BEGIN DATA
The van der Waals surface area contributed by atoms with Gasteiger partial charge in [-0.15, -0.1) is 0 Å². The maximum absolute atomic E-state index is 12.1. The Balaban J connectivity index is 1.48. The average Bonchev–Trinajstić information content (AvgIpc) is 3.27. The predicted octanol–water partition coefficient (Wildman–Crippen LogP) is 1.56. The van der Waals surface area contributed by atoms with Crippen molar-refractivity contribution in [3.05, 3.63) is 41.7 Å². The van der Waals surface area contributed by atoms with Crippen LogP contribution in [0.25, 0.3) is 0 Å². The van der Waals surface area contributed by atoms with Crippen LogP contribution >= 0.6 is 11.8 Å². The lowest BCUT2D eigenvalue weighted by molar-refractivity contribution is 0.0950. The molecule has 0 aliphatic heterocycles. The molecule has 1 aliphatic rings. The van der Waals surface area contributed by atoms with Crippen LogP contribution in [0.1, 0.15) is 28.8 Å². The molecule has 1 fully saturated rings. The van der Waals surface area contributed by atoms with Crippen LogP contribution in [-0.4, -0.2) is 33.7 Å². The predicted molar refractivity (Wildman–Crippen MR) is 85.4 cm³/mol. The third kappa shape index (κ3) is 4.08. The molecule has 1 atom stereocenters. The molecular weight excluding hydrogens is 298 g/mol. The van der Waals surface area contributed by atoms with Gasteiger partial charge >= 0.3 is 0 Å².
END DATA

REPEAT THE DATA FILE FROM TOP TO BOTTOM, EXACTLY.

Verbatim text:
The van der Waals surface area contributed by atoms with Gasteiger partial charge in [-0.15, -0.1) is 0 Å². The maximum absolute atomic E-state index is 12.1. The Balaban J connectivity index is 1.48. The average Bonchev–Trinajstić information content (AvgIpc) is 3.27. The predicted octanol–water partition coefficient (Wildman–Crippen LogP) is 1.56. The van der Waals surface area contributed by atoms with Crippen molar-refractivity contribution in [3.05, 3.63) is 41.7 Å². The van der Waals surface area contributed by atoms with Crippen LogP contribution in [0.25, 0.3) is 0 Å². The van der Waals surface area contributed by atoms with Crippen LogP contribution >= 0.6 is 11.8 Å². The lowest BCUT2D eigenvalue weighted by molar-refractivity contribution is 0.0950. The molecule has 0 aliphatic heterocycles. The molecule has 1 aliphatic rings. The van der Waals surface area contributed by atoms with Crippen LogP contribution in [0.1, 0.15) is 28.8 Å². The molecule has 1 fully saturated rings. The van der Waals surface area contributed by atoms with Crippen LogP contribution in [-0.4, -0.2) is 33.7 Å². The predicted molar refractivity (Wildman–Crippen MR) is 85.4 cm³/mol. The third kappa shape index (κ3) is 4.08. The molecule has 1 atom stereocenters. The molecular weight excluding hydrogens is 298 g/mol. The van der Waals surface area contributed by atoms with Gasteiger partial charge >= 0.3 is 0 Å².